Petite and graceful, with cropped silver hair and deep eyes, Claymon exudes the determination that has made her a driving force in the rising national breast cancer movement. “The one thing that always characterizes Susan,” says her friend and current BCA head Barbara Brenner, “is that she thinks of others first. If I call her and say ‘Suse, how are you feeling? Can you come to a meeting,’ no matter how she’s doing she always says, ‘Sure.’” Claymon, for her part, says that activism is simply “part of the reason I’m still alive. I’m convinced that the work I’ve done around breast cancer has been a crucial part of my healing.” And Claymon is quick to credit the strengthening impact of the women she met when she moved to San Francisco in 1989, among them the pioneering activist Elenore Pred. Together they were involved in the Cancer Support Community, which developed into BCA—then as now a unique, grass-roots advocacy group. “Their original mission statement—’to serve as a catalyst for the prevention and cure of breast cancer’—would now sound familiar,” Brenner notes. “But the notion that a catalyst was needed, that prevention wasn’t available and that a cure was demanded—nine years ago nobody was talking about any of that.”
In its approach to breast cancer, BCA took a page from the AIDS community, building close friendships with activists in San Francisco who’d insisted on understanding AIDS in a social framework, not as an individual problem. Claymon recalls, “We actually had tutorials with AIDS activists: Do you chain yourself to the fence right away? Do you have discussions first with the [government] agencies? When do you use what kind of private diplomacy or public pressure?”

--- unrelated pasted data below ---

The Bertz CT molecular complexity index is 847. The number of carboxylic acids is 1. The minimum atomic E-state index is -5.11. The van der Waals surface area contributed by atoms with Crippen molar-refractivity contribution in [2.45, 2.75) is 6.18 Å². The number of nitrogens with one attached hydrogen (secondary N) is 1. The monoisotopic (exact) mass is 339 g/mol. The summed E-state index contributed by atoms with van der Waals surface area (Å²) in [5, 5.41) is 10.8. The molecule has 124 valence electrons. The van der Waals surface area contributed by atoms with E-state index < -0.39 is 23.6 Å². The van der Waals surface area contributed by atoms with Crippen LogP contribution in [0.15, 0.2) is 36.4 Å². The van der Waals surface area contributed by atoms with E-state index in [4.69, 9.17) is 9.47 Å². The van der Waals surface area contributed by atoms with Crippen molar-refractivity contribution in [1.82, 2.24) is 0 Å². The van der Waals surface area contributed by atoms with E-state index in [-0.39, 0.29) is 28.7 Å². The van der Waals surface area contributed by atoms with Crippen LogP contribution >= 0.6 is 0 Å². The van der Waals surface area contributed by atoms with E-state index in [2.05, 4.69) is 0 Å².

BCA also worked on empowering women. “Information allows you a sense of control,” Claymon says. “We held study groups, training ourselves to read medical journals, so that along the journey through this disease we picked up knowledge.”
As a result, Claymon says, BCA has gradually won space for breast cancer advocates to be heard in public debates about the disease. “It used to be that nobody talked about their breast cancer,” she says. “You just crawled in the corner and died. When we organized the first trip of women living with breast cancer to meet with the head of the National Cancer Institute in 1991, we were only able to wrangle a 15-minute appointment. We wound up meeting with him for over two hours while he called in all his top scientists to hear us. He was completely amazed by this group of women who’d trekked in, by our tenacity and knowledge.”